mittee on the Status of Women (CRA-W), the advisory                    Achievement Award, which was presented at the Work-
board of MentorNet, and a variety of NSF committees in-                shop for Women in Design Automation (WWINDA),
cluding the Committee on Equal Opportunities in Science                which was held during the annual Design Automation
and Engineering and the CISE Advisory Committee.                       Conference (DAC) in July 2009.

In her acceptance of the award, Telle said                             In the announcement of the award, Karla Reynolds, 2009
   “It is an honor to receive this award. For me, it is rec-           WWINDA Committee Chair, stated that
   ognition of the importance of the work of the Anita
                                                                        “Throughout her career, Telle has made significant
   Borg Institute, and its impact on its community, many
                                                                        contributions to help advance other women, and it is
   of whom are in the room today. I’d like to recognize
                                                                        an honor to present her with this award. Men and
   ACM for its commitment to increasing the participation
                                                                        women working in EDA have benefited tremen-
   and impact of women, particularly John White and Pat
                                                                        dously from her energy and commitment to all she
   Ryan from ACM Headquarters, as well as Wendy Hall,
                                                                        does."
   and all of her immediate ACM President predecessors,
   who have shown their commitment to women in com-
   puting not only through words but through actions.                  In addition to her many service activities and leadership
                                                                       in many organizations, Telle has served as a role model
   At ABI, we have a vision in which women are equally                 during her more than 20 years in the semiconductor and
   represented in creating the technology of this next cen-            telecommunications industries Telle took over the lead-
   tury. With the help of all of you in this room, and                 ership of the Institute for Women and Technology
   through out our community, we can and will change                   (IWT), which had been founded by Anita Borg, when
   the world.”                                                         Anita's health declined. Under her leadership this insti-
                                                                       tute, which was renamed the Anita Borg Institute in
                                                                       honor of Anita, has initiated several programs to attract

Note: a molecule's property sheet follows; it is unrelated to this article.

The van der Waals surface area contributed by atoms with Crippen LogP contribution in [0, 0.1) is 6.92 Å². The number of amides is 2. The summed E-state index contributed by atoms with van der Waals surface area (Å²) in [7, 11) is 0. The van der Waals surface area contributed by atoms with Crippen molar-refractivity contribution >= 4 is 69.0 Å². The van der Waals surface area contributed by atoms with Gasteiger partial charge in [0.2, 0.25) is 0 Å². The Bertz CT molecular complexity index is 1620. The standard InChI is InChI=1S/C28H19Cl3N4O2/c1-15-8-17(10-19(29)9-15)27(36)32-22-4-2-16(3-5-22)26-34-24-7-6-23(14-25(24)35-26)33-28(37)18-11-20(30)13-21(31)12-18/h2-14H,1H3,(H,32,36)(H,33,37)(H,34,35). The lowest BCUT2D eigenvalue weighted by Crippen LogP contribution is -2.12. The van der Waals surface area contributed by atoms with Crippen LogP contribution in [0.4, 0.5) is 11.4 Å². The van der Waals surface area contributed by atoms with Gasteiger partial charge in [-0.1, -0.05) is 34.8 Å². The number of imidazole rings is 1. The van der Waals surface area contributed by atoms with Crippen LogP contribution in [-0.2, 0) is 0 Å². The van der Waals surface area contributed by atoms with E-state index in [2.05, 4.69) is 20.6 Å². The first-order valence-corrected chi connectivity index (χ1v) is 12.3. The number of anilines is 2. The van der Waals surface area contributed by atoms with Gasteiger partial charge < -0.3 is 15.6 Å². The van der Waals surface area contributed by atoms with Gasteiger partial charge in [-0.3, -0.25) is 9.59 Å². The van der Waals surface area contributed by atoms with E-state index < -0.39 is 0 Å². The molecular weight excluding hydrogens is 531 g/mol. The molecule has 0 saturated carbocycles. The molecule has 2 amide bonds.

and retain women in technology careers and focus the
                                                                       attention of technology on the needs of women. Example
                                                                       initiatives include the TechLeaders series of workshops
                                                                       and the Women of Vision recognition events.

                                                                       Telle said of the ABI
                                                                         “We’ve grown substantially over these seven years.
                                                                         Today, we have 17 companies who are actively in-
                                                                         volved in the Institute, plus additional tens of com-
                                                                         panies and academic institutions contributing in
                                                                         some fashion or another. I’m pleased to be able to
                                                                         say that people continue to see how important it is
                                                                         to support us, even in these difficult economic
  Wendy Hall, ACM President (l) , and John White, ACM Executive          times.”
  Director and Chief Executive Officer (r), present ACM Distin-
  guished Service Award to Telle (c) at the ACM Awards Banquet.        This award was created to honor individuals who have
                                                                       contributed to the advancement of women in the EDA
This award is given on the basis of value and degree of ser-           industry.
vices to the computing community, includes activities in
other computer organizations, and emphasizes contribu-
tions to the computing community at large.
                                                                  13
CRA-W Newsletter
                                                                                                   Summer-Fall 2009
                              Highlight on DMP Alum Rachel Pottinger (cont’d)
(Continued from page 1: Pottinger)
  Civil engineers know this, so they created an XML stan-            is relevant. I believe that computer science is at a cross-
  dard for design data in order to make everything interop-          roads right now: we can either define ourselves broadly,
  erate. After all, we (the computer scientists) told them           and consider cross-disciplinary work (e.g., bioinformat-
  that XML would solve all their problems. Only it does-             ics) to be part of computer science and have all sorts of